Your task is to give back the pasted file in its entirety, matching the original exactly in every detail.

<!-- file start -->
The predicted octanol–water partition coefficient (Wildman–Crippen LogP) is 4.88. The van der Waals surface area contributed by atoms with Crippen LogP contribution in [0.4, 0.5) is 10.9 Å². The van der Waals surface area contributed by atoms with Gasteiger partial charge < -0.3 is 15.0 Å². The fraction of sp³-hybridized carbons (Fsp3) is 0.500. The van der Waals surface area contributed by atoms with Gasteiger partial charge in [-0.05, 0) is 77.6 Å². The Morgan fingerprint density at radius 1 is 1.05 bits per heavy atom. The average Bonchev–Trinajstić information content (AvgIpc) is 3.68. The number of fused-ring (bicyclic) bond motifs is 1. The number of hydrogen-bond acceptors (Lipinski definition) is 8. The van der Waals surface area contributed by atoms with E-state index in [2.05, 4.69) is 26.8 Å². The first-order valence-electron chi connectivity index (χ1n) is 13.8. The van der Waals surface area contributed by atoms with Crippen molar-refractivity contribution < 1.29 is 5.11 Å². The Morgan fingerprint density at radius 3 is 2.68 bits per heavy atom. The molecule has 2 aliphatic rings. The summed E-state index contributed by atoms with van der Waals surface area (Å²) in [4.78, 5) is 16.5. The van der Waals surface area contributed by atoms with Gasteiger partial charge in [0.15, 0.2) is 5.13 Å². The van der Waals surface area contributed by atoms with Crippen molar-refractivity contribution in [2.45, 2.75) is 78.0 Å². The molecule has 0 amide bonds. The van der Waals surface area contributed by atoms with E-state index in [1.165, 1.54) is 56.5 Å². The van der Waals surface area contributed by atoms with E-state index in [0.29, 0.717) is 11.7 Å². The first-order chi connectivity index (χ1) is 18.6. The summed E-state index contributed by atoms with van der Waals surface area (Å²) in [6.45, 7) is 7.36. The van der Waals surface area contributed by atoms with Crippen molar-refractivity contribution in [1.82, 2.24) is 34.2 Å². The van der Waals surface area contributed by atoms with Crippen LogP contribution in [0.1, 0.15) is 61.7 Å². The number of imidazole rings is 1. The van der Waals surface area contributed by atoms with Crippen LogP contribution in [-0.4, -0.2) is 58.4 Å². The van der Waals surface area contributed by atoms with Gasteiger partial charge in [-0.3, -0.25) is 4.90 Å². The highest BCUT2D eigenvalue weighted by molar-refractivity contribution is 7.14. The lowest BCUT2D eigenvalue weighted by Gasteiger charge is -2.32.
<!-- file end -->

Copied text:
The predicted octanol–water partition coefficient (Wildman–Crippen LogP) is 4.88. The van der Waals surface area contributed by atoms with Crippen LogP contribution in [0.4, 0.5) is 10.9 Å². The van der Waals surface area contributed by atoms with Gasteiger partial charge < -0.3 is 15.0 Å². The fraction of sp³-hybridized carbons (Fsp3) is 0.500. The van der Waals surface area contributed by atoms with Gasteiger partial charge in [-0.05, 0) is 77.6 Å². The Morgan fingerprint density at radius 1 is 1.05 bits per heavy atom. The average Bonchev–Trinajstić information content (AvgIpc) is 3.68. The number of fused-ring (bicyclic) bond motifs is 1. The number of hydrogen-bond acceptors (Lipinski definition) is 8. The van der Waals surface area contributed by atoms with E-state index in [2.05, 4.69) is 26.8 Å². The first-order valence-electron chi connectivity index (χ1n) is 13.8. The van der Waals surface area contributed by atoms with Crippen molar-refractivity contribution < 1.29 is 5.11 Å². The Morgan fingerprint density at radius 3 is 2.68 bits per heavy atom. The molecule has 2 aliphatic rings. The summed E-state index contributed by atoms with van der Waals surface area (Å²) in [4.78, 5) is 16.5. The van der Waals surface area contributed by atoms with Gasteiger partial charge in [0.15, 0.2) is 5.13 Å². The van der Waals surface area contributed by atoms with Crippen molar-refractivity contribution in [2.45, 2.75) is 78.0 Å². The molecule has 0 amide bonds. The van der Waals surface area contributed by atoms with E-state index in [1.165, 1.54) is 56.5 Å². The van der Waals surface area contributed by atoms with E-state index in [0.29, 0.717) is 11.7 Å². The first-order chi connectivity index (χ1) is 18.6. The summed E-state index contributed by atoms with van der Waals surface area (Å²) in [6.45, 7) is 7.36. The van der Waals surface area contributed by atoms with Crippen molar-refractivity contribution in [1.82, 2.24) is 34.2 Å². The van der Waals surface area contributed by atoms with Crippen LogP contribution in [0.1, 0.15) is 61.7 Å². The number of imidazole rings is 1. The van der Waals surface area contributed by atoms with Crippen LogP contribution in [-0.4, -0.2) is 58.4 Å². The van der Waals surface area contributed by atoms with Gasteiger partial charge in [-0.3, -0.25) is 4.90 Å². The highest BCUT2D eigenvalue weighted by molar-refractivity contribution is 7.14. The lowest BCUT2D eigenvalue weighted by Gasteiger charge is -2.32.